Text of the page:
Mono Paris

I arrived back in Paris after a great trip back on the sleeper train — I got a good rest in my cabin and the breakfast was lovely. The evening before was bizarre — travelling through northern Spain and into southern France, I decided to have a late dinner in the restaurant car. I was the last person to eat and had the restaurant car almost to myself, with only an American couple and the waiter to keep me company. We hit the border at around midnight — a strange world of railway sidings and shadowy figures huddling around cigarettes in the cold. We stopped and started, crawled and stuttered through the yard, our paperwork checked and the train searched for illegals. It felt like it should have been in black and white, it was wonderfully old school. I imagined Harry Palmer jumping off the train and running in to the shadows, his collar pulled tight around his head.

A somewhat grey Paris skyline

So arrival in Paris was a shock after the lovely weather of Barcelona — cloudy and grey, I resigned myself to a day spent indoors and out of the gloom. I took this as an excuse to photograph in black and white, as colour (particularly on my little runaround camera) would have looked so muddy. A day of exhibitions, I thought, would be the perfect end to the holiday.

Rebecca Horn

First stop had to be the Pompidou — the French and Spanish have really got it sorted with free WiFi, it’s everywhere! On entry to the Pompidou the signs proudly proclaim it, and within a few minutes you’re up and running with an hour and a half’s free access. This makes it a great place to start the day in Paris, you can sit in the café and suck down a café au lait checking your email and looking up the exhibitions you want to see. It really shows up our free access in cultural spots like the Tate and South Bank, where the contact is intermittent and usually prohibitively expensive.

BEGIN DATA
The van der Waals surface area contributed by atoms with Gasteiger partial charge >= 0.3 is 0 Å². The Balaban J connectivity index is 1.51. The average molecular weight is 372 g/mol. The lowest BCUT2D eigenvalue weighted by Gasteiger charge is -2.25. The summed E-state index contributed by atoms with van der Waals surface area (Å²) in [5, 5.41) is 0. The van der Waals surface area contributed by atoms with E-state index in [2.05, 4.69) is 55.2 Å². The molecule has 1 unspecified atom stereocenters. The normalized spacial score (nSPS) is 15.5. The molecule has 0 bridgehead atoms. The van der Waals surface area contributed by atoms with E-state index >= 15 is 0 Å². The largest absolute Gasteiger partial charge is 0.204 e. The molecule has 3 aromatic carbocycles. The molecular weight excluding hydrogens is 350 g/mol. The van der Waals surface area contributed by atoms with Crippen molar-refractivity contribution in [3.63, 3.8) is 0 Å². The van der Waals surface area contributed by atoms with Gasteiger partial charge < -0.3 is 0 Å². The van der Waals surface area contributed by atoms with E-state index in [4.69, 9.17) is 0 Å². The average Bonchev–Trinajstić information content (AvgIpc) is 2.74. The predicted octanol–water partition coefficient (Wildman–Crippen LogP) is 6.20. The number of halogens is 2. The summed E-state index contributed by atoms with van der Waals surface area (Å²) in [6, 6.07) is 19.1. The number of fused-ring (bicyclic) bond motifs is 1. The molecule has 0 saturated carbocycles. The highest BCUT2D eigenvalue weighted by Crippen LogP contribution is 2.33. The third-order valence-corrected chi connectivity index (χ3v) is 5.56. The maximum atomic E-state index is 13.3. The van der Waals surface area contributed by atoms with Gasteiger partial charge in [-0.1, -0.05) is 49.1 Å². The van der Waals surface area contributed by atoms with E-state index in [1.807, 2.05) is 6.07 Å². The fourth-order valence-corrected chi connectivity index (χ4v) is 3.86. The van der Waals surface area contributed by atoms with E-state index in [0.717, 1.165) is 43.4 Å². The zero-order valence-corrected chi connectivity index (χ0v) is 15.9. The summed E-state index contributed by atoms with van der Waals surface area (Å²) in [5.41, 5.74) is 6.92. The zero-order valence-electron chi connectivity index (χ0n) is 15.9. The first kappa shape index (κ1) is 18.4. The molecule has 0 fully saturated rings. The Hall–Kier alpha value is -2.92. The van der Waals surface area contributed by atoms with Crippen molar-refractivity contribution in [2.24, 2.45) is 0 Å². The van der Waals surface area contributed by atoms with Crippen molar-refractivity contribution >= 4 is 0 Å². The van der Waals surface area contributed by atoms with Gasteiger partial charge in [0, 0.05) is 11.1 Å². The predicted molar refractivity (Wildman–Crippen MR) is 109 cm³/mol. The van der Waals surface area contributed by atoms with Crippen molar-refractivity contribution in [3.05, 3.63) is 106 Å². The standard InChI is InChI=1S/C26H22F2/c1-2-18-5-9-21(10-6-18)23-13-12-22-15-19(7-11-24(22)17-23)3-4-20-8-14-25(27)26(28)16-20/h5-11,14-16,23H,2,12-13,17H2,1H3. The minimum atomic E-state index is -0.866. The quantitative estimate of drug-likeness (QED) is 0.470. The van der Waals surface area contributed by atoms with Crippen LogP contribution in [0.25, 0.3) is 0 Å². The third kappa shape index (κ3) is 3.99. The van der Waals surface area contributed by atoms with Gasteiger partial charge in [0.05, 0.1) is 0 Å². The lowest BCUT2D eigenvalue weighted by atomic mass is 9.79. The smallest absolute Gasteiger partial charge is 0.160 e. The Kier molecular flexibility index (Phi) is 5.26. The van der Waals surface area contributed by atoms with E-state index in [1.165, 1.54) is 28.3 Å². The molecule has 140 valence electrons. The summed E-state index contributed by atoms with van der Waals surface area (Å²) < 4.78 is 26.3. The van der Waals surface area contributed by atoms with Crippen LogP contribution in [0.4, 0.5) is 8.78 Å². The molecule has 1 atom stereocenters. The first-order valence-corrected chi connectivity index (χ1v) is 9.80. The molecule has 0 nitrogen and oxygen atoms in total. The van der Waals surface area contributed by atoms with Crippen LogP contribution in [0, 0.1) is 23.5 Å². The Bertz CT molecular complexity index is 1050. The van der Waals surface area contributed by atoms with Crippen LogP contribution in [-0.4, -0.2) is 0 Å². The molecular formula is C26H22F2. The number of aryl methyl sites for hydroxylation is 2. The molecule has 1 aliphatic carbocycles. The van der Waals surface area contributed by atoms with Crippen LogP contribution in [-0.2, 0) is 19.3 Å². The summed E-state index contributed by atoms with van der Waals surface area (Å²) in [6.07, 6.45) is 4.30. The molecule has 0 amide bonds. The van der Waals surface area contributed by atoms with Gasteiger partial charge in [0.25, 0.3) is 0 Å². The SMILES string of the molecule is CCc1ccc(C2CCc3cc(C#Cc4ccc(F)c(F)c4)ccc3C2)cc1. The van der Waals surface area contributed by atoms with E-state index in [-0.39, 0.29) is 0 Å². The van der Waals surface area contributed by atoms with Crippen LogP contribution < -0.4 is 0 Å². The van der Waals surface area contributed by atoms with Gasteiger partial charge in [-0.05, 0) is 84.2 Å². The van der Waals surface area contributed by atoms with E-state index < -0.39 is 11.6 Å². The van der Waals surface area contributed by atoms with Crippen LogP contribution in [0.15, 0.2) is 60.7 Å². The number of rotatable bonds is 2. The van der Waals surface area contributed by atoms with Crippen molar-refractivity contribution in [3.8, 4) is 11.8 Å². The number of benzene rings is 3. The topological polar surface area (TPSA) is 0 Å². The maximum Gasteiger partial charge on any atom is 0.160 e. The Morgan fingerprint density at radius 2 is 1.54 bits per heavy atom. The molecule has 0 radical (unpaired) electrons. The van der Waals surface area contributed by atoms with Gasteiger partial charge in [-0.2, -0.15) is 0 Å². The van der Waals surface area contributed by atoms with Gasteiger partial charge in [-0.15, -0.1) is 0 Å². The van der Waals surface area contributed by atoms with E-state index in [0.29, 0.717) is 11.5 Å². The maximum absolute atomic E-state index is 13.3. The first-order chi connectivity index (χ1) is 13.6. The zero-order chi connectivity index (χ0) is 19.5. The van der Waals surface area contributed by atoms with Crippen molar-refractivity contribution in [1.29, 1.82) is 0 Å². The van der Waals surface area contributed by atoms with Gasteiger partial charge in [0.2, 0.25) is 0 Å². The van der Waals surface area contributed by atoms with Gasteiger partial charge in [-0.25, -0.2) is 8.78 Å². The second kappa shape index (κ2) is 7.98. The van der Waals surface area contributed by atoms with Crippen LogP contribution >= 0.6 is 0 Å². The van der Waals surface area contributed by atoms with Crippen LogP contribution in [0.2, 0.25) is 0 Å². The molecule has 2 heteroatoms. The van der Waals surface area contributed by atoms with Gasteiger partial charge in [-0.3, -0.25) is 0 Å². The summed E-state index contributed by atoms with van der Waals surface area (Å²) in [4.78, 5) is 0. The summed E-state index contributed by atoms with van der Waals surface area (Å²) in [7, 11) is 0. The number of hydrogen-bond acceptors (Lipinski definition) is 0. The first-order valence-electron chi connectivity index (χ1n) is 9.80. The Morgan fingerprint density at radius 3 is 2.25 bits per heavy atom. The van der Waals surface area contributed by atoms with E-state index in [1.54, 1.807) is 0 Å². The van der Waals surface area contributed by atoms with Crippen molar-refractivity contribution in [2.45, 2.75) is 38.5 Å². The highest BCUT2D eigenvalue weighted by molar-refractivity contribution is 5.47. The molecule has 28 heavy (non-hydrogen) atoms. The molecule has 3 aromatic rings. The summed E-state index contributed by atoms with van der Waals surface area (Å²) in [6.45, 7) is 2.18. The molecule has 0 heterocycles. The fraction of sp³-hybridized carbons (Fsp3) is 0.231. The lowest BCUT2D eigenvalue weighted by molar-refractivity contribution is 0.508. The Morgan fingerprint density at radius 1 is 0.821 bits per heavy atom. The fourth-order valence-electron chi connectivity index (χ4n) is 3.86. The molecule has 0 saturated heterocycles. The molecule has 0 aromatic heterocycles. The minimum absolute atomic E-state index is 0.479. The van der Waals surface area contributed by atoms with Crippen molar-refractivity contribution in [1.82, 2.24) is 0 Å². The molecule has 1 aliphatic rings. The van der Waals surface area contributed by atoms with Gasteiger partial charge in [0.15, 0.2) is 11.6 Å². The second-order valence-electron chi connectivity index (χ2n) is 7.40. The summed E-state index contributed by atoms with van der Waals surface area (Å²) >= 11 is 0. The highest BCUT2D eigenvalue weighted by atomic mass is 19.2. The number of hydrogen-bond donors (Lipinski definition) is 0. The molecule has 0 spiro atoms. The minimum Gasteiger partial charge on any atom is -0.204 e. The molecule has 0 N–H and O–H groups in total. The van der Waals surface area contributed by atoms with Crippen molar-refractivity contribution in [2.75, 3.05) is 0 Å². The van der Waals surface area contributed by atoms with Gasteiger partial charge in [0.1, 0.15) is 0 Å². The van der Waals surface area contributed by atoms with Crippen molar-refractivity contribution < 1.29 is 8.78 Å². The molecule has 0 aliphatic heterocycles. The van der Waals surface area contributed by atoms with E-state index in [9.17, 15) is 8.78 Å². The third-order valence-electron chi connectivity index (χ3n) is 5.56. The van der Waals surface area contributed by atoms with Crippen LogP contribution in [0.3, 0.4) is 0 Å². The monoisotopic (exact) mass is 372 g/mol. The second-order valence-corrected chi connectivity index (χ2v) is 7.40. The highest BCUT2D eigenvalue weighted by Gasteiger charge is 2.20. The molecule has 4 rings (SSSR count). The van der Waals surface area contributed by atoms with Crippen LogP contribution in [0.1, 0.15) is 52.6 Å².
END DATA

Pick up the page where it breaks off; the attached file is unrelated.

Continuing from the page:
While I was there I checked out some of the exhibitions, mostly not noteworthy but I took a second look at the Richard Rogers exhibit. Excellent models and interesting curation make this worth a look. In the permanent collection I wandered around my favourite pieces such as Rebecca Horn’s beautiful piece, “Dead Drunk Deer in Champagne Dreams”, 1988 (shown above).

Christian Boltanski

Also on the agenda for a repeat viewing were Christian Boltanski’s haunting autobiographical work, “La Vie impossible de C. B.”, 2001 (shown above), and Joseph Beuys’ “Plight”.

Beautiful street art

After an aborted mission to the Musée d’Art Moderne de la Ville and Le Palais de Tokyo (both closed, I really must learn to check opening times before I travel miles to see exhibitions) I headed back into the streets of the Marais for coffee and food. From there I spent a good few hours wandering the side streets looking for new images and work. The piece above is by far my favourite piece for a long time, found near the Pompidou.

Time stands still on the Metro

So a grey and gloomy day in Paris became a productive and interesting roam around the creative edges of this wonderful city. I’m sad I didn’t get to see Loris Gréaud’s interesting piece at the Palais de Tokyo, “Cellar Door”, but I might still catch it before it ends. I looked forward to the Eurostar home though, tired from walking for four days and in need of an excuse to rest and read. The time had come to head to Gare du Nord and back to St. Pancras.

All-seeing eye

All in all, a very good end to a very good weekend. I can’t wait to go back to Barcelona and I’m already looking at dates for my next visit. Watch this space.